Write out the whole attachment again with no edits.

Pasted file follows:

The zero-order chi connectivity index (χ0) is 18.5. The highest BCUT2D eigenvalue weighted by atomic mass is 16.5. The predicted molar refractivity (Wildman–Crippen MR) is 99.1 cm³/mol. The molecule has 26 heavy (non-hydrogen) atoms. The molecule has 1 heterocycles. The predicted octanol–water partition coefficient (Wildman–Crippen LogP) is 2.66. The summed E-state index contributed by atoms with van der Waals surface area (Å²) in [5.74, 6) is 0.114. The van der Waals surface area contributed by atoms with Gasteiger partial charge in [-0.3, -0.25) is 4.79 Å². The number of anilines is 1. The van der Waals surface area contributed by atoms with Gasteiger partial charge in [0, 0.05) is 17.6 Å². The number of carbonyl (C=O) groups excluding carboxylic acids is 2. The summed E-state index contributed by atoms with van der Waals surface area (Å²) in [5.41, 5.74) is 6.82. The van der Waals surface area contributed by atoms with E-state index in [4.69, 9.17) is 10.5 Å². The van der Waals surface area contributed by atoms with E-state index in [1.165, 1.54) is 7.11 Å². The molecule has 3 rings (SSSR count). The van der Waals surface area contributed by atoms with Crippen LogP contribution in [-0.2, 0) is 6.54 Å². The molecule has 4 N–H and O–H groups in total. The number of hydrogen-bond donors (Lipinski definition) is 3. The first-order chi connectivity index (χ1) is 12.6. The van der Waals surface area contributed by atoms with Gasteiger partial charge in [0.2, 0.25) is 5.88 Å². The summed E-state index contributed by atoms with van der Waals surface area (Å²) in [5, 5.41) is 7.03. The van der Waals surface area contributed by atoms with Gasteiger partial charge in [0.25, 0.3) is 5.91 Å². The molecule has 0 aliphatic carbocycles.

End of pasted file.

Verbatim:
The zero-order chi connectivity index (χ0) is 18.5. The highest BCUT2D eigenvalue weighted by atomic mass is 16.5. The predicted molar refractivity (Wildman–Crippen MR) is 99.1 cm³/mol. The molecule has 26 heavy (non-hydrogen) atoms. The molecule has 1 heterocycles. The predicted octanol–water partition coefficient (Wildman–Crippen LogP) is 2.66. The summed E-state index contributed by atoms with van der Waals surface area (Å²) in [5.74, 6) is 0.114. The van der Waals surface area contributed by atoms with Gasteiger partial charge in [-0.3, -0.25) is 4.79 Å². The number of anilines is 1. The van der Waals surface area contributed by atoms with Gasteiger partial charge in [0, 0.05) is 17.6 Å². The number of carbonyl (C=O) groups excluding carboxylic acids is 2. The summed E-state index contributed by atoms with van der Waals surface area (Å²) in [5.41, 5.74) is 6.82. The van der Waals surface area contributed by atoms with E-state index in [4.69, 9.17) is 10.5 Å². The van der Waals surface area contributed by atoms with E-state index in [1.165, 1.54) is 7.11 Å². The molecule has 3 rings (SSSR count). The van der Waals surface area contributed by atoms with Crippen LogP contribution in [-0.2, 0) is 6.54 Å². The molecule has 4 N–H and O–H groups in total. The number of hydrogen-bond donors (Lipinski definition) is 3. The first-order chi connectivity index (χ1) is 12.6. The van der Waals surface area contributed by atoms with Gasteiger partial charge in [0.2, 0.25) is 5.88 Å². The summed E-state index contributed by atoms with van der Waals surface area (Å²) in [5, 5.41) is 7.03. The van der Waals surface area contributed by atoms with Gasteiger partial charge in [0.25, 0.3) is 5.91 Å². The molecule has 0 aliphatic carbocycles.